An expandable crescent shaped TLIF cage to improve segmental lordosis: Safety, efficacy, and early clinical outcomes

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An FDA approved hydraulic expandable TLIF cage increased disc height and segmental lordosis in 266 patients undergoing lumbar arthrodesis and TLIF at 4 centers. There were no cage-related complications, and early clinical results showed improved VAS and ODI at 1 year. Radiographic analysis of the first 15 patients was compared to a matched cohort treated with fixed height cages. Patients treated with the expandable cages showed significantly improved lumbar lordosis and disc height compared to fixed height control cages.


Expanding TLIF cages have the potential to improve interspace fit and fill, disc height, and segmental lordosis. This is the first report of clinical safety, efficacy, outcomes and radiographic improvement of an EC that is FDA approved for use in TLIF.


266 consecutive adults undergoing primary or revision arthrodesis were treated with TLIF using 356 crescent shaped, hydraulic expanding cages by 4 surgeons at 4 centers. Age: 58 years (19-86 years); Diagnoses split between deformity, degenerative, and spondylolisthesis. Levels treated: single – 191; 2 levels – 63; 3 levels – 14. Posterior fusions averaged 3.5 levels (2-9 levels). Technique: Expanding cages were placed front and center in the disc, expanded an average 3.4mm (0-6mm) to lift the anterior interspace, to act as a fulcrum to increase segmental lordosis. Backfill bone graft was used in all cases. Radiographs from the first 15 expandable cages were compared to matched controls with fixed cages for comparison of disc height and lordosis data.


Both expandable cage and control cage increased anterior, mid, and posterior disc height (p<0.001) from pre-op, and increased segmental lordosis (expanding cage p<0.001; control p=0.019). Regional lordosis was not affected in either group. The expanding cage group improved segmental lordosis, anterior and mid disc height more than control (p=0.002/0.002/0.001); Expanding cage posterior disc height also improved more than control but was not significant (p=0.14). Clinically, early complications included infection - 2, neurologic deficit -0, pulmonary embolus – 1, loss of cage expansion height – 0. Revision surgery was required in 3 for unrelated adjacent level fractures in the thoracolumbar spine in deformity patients. For 38 patients with more than 12 months follow-up, improvement was noted in VAS: pre- 7.0, 1 year – 3.8; ODI scores improved: pre – 48.5 (P<0.05), 1 year – 28.9(P<0.05).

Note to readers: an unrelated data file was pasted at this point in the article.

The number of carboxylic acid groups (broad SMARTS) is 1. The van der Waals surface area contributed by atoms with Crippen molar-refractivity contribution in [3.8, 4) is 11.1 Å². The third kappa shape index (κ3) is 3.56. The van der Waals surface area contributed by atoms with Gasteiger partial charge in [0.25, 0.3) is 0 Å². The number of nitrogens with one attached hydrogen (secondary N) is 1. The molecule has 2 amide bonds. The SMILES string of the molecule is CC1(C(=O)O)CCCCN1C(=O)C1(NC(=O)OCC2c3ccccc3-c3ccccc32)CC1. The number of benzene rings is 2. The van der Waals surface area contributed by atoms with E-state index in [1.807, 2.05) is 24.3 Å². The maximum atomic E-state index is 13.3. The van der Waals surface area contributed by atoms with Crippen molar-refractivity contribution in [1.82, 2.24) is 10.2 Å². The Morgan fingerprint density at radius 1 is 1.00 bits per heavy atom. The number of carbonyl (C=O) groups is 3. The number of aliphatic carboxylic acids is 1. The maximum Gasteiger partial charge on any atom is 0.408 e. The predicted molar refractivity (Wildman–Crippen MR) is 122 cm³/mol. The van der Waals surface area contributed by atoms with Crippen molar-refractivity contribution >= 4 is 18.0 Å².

This study supports the safety, efficacy, and ability to improve segmental lordosis with a new hydraulic expandable TLIF cage. Early clinical outcomes suggest similar improvements with VAS and ODI as with other TLIF cages, with the advantage of increase segmental lordosis at the levels the cage was used.